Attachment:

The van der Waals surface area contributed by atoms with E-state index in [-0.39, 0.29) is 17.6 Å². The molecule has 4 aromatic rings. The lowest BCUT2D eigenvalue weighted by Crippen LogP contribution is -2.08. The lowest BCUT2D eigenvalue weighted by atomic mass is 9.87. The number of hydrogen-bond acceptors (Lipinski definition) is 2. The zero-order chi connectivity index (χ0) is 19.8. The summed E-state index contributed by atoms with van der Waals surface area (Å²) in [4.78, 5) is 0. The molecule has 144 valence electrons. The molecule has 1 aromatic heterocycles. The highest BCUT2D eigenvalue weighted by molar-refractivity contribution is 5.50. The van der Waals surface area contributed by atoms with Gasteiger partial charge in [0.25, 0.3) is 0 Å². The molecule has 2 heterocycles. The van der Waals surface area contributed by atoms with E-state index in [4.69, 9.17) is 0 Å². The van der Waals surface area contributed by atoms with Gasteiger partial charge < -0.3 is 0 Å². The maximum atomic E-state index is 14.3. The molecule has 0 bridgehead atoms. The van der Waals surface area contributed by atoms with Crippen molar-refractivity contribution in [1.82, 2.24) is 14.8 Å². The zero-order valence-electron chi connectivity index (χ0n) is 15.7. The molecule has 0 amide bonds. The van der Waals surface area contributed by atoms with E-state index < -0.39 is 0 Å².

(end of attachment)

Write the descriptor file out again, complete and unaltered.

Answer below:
The van der Waals surface area contributed by atoms with E-state index in [-0.39, 0.29) is 17.6 Å². The molecule has 4 aromatic rings. The lowest BCUT2D eigenvalue weighted by Crippen LogP contribution is -2.08. The lowest BCUT2D eigenvalue weighted by atomic mass is 9.87. The number of hydrogen-bond acceptors (Lipinski definition) is 2. The zero-order chi connectivity index (χ0) is 19.8. The summed E-state index contributed by atoms with van der Waals surface area (Å²) in [4.78, 5) is 0. The molecule has 144 valence electrons. The molecule has 1 aromatic heterocycles. The highest BCUT2D eigenvalue weighted by molar-refractivity contribution is 5.50. The van der Waals surface area contributed by atoms with Gasteiger partial charge in [0.25, 0.3) is 0 Å². The molecule has 2 heterocycles. The van der Waals surface area contributed by atoms with E-state index in [4.69, 9.17) is 0 Å². The van der Waals surface area contributed by atoms with Gasteiger partial charge < -0.3 is 0 Å². The maximum atomic E-state index is 14.3. The molecule has 0 bridgehead atoms. The van der Waals surface area contributed by atoms with Crippen molar-refractivity contribution in [1.82, 2.24) is 14.8 Å². The zero-order valence-electron chi connectivity index (χ0n) is 15.7. The molecule has 0 amide bonds. The van der Waals surface area contributed by atoms with E-state index < -0.39 is 0 Å².